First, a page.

12 Strategies for Dealing with Negative Effects of Metastatic Breast Cancer Therapy

12 Strategies for Dealing with Negative Effects of Metastatic Breast Cancer Therapy

Once you are diagnosed with metastatic (stage IV) breast cancer, your doctor’s key aim is to slow its progression and increase your outlook. Often the first therapy doctors try for metastatic breast cancer is hormone therapy. You may additionally have chemotherapy, radiation, or alternative therapies.

When these treatments can help prolong your life, they also bring about side effects that can make your day-to-day life a whole lot less agreeable. Common side effects of breast cancer therapy include:

  • constipation
  • Diarrhea
  • fatigue
  • Hair loss
  • headaches
  • Hot flashes
  • Greater chance of infections
  • Joint or bone pain
  • Loss of desire
  • Mood swings
  • Mouth sores
  • Nausea and vomiting
  • numbness or tingling
  • Vaginal dryness

These should improve once you finish treatment. But while you are on therapy, here are 12 steps you can take to relieve these side effects and feel comfortable.

1. Conserve energy

Chemotherapy and radiation are draining. These along with other cancer treatments kill healthy cells, forcing the system to work overtime to create brand new ones. A lack of sleep and poor nutrition — other negative effects of cancer and its treatment — may also leave you weary.

To control fatigue, get as much rest as you possibly can. Simply take naps through the day if you’ll need them. Do not try to accomplish too much. Save the vitality you have.

2. Up your fiber intake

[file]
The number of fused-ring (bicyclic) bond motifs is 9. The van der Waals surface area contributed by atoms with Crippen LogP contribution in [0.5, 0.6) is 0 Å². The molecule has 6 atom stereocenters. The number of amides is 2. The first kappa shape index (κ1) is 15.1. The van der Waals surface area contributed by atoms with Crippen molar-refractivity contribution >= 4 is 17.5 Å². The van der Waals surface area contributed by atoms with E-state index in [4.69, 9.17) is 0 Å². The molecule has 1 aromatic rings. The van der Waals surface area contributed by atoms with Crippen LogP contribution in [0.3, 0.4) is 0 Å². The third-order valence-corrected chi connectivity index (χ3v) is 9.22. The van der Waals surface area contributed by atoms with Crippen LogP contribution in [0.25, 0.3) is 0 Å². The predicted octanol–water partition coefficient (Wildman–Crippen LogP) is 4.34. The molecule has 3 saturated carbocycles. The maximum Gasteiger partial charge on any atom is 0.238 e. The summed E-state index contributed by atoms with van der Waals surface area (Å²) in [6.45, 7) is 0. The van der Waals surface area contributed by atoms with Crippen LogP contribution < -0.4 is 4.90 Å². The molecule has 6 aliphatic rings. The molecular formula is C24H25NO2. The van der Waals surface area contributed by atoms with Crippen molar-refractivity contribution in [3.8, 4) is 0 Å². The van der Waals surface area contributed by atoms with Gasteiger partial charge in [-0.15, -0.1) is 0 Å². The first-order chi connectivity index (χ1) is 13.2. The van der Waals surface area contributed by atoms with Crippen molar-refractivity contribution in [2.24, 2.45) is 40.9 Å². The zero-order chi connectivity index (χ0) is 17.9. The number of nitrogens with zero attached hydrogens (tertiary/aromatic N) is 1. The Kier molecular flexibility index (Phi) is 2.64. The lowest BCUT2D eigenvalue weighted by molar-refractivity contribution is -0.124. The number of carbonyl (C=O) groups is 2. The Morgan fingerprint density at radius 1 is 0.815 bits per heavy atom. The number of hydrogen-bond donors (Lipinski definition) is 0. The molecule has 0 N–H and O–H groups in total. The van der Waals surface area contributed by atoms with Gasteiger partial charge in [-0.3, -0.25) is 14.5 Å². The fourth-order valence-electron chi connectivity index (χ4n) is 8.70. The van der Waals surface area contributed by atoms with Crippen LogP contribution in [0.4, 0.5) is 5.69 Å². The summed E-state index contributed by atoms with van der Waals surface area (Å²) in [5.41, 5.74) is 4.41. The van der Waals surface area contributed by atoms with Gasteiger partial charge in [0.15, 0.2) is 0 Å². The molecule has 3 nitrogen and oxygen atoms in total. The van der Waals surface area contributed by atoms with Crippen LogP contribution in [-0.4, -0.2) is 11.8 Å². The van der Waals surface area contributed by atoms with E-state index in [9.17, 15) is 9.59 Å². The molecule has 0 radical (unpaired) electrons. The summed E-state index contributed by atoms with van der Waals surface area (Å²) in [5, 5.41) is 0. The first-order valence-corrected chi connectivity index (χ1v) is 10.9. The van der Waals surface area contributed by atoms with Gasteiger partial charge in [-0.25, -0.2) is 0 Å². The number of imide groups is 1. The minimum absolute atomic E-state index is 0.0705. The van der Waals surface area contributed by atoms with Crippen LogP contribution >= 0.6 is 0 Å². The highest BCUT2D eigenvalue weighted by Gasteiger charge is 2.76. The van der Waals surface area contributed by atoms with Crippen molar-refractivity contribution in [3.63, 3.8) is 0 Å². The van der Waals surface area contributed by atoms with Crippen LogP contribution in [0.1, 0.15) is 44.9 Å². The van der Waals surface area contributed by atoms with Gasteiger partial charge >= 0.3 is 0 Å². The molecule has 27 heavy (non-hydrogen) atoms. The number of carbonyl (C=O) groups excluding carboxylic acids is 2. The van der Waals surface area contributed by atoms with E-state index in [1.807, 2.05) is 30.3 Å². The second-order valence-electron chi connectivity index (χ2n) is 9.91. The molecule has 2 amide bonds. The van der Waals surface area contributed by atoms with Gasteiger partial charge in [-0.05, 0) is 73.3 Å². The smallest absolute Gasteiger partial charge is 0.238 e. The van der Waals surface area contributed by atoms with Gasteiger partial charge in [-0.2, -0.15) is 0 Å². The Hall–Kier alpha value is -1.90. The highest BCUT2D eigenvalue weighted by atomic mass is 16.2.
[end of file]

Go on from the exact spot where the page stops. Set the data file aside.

Cancer treatment can make you constipated, with hard stools that are difficult to pass. Bowel movements may not be on the very top of your set of concerns right now, but when you can’t proceed for days at a time, then you are going to come to feel bloated, crampy, and gloomy.

To ease constipation, get more fiber in your daily diet from fruits, vegetables, and whole-grain foods or take a fiber supplement.

3. Make time for a workout

Fatigue from cancer and its treatments will make exercising seem hopeless, but if you get a few activities in daily, you’ll feel better and have more energy.

Exercise also can help you sleep better and enhances your hunger, also relieves constipation.

Start with just 10 minutes of workout daily, and work your way as much as half an hour or longer as your own stamina returns.

4. Divide up your meals

Cancer treatments can affect your desire and cause mouth sores that make eating more difficult and painful. As you require proper nutrition to help your body heal, attempt to eat smaller meals that are packed with protein and nutrients. Include foods such as peanut butter, whole-milk yogurt, milkshakes, and granola. You may even add nutrient drinks and snacks every day.

5. Drink more fluid

As mentioned before, some cancer treatments can cause constipation. Drinking more water and other fluids throughout the entire day is likely to create your stools looser and easier to pass.